One afternoon, when I was first starting in my UX Design career, I faced a challenge in the agency I was working at: I had nothing to do. And, I still had several hours before I could call it a day. That was before the agency shifted gears and became a remote and objective-based team.
So, I was there, looking for something to fill my day with, some “sandbox” as my co-workers called it, when my boss suggested I should pick up a book and read. I opened up the digital library we had available and I chose a book called “The design of everyday things” by Don Norman. I bet you all know it by heart, but if not, I highly recommend any human being to give it a go.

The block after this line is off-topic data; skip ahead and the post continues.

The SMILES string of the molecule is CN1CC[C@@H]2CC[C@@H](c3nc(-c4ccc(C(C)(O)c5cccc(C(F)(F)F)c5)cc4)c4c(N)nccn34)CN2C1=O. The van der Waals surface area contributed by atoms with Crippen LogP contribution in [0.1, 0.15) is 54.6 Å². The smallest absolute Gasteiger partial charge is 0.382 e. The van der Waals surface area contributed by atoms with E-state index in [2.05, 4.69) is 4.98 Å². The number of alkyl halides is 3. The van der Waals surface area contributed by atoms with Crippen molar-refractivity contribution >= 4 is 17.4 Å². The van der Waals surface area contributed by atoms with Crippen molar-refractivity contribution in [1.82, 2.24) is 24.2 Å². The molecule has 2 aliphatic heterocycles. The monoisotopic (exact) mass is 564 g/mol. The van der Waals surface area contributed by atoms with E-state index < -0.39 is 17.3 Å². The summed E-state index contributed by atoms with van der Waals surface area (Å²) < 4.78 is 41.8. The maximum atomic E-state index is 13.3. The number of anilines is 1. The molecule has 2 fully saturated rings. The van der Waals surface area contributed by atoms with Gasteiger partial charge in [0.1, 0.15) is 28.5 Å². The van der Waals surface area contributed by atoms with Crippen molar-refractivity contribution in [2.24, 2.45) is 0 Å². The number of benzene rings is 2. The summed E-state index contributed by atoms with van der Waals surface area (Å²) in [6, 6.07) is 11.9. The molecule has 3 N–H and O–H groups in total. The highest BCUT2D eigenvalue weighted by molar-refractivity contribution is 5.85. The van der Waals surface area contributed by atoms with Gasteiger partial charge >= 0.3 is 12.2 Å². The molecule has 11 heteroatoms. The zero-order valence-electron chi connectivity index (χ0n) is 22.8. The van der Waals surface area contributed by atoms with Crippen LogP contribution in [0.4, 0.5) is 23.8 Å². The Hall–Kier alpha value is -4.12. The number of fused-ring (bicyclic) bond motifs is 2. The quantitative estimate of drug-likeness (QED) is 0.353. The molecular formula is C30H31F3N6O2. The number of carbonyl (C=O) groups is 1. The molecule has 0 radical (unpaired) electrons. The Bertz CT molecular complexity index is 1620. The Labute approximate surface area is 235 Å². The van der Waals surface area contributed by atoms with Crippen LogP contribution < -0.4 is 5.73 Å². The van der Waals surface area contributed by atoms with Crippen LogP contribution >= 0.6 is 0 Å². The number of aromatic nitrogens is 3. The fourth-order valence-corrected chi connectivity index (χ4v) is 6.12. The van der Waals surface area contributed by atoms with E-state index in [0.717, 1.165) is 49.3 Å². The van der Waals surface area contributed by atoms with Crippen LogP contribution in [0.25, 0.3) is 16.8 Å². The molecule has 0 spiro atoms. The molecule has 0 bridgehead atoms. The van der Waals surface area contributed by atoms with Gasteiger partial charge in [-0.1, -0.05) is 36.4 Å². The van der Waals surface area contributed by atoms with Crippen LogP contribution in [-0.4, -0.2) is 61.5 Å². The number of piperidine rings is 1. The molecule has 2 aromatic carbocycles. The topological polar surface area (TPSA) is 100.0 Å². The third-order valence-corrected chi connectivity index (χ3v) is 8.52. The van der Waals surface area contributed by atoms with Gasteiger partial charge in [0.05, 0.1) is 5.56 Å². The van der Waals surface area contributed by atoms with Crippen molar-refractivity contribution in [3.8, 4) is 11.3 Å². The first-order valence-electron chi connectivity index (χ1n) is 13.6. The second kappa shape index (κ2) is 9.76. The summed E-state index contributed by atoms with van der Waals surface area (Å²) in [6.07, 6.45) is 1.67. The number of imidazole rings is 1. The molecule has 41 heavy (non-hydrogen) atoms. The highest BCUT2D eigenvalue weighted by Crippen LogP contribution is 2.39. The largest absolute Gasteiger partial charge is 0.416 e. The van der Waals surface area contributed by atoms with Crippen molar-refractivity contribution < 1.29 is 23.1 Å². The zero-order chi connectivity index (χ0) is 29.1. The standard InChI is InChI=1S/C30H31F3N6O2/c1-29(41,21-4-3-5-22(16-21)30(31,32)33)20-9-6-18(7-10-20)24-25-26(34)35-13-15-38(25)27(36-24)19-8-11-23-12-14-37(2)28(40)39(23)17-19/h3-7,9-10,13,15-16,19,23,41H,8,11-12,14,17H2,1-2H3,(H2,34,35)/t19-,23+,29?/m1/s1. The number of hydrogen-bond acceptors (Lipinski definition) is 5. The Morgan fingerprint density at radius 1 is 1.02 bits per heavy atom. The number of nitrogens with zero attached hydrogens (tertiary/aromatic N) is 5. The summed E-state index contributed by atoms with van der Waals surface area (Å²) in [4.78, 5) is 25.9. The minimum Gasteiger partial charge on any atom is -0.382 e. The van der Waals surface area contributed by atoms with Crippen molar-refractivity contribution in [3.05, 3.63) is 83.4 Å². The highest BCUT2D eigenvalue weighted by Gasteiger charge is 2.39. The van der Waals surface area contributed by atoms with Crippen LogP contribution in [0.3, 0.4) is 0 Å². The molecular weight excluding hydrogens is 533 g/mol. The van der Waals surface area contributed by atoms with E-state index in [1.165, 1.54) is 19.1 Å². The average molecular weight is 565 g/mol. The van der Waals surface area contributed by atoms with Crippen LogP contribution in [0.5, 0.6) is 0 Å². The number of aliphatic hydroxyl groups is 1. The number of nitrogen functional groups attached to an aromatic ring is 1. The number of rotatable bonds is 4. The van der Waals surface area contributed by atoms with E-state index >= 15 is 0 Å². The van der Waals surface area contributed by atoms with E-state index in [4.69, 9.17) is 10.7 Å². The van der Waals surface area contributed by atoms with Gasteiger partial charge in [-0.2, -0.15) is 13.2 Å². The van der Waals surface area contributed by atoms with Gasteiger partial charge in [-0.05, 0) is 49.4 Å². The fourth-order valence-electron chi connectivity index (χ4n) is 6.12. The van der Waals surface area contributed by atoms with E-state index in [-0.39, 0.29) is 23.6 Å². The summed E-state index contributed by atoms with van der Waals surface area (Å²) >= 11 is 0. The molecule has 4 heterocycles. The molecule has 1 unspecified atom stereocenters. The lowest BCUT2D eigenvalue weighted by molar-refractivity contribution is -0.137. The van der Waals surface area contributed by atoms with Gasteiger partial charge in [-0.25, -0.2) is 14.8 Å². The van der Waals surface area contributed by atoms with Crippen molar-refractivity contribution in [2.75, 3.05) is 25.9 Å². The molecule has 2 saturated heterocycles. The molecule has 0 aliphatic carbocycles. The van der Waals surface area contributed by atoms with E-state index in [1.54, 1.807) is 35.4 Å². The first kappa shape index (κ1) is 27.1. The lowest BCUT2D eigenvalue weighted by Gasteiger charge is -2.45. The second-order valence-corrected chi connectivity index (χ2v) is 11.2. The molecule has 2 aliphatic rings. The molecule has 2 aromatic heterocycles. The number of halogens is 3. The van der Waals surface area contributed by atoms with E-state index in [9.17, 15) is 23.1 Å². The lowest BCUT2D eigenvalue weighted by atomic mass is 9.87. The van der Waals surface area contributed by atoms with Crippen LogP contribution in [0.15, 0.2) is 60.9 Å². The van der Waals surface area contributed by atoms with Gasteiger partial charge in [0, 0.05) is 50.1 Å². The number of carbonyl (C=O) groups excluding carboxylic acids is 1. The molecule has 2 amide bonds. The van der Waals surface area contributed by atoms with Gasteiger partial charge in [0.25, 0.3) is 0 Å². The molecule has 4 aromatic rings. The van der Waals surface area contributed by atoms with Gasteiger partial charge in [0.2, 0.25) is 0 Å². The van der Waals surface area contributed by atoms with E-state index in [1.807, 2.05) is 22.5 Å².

I personally love reading, I read every day, so it wasn’t a challenge for me, although I couldn’t help but feel that I should be “doing something” while I was at the office. Reading was leisure time for home. Still, I couldn’t refuse. I started reading and soon I came across an idea that got burnt into my brain. Don Norman said that it was common for people to feel bad and blame themselves when they didn’t know how to use something. He said that we hardly ever blame the real source of the problem: the design.
The power of empathy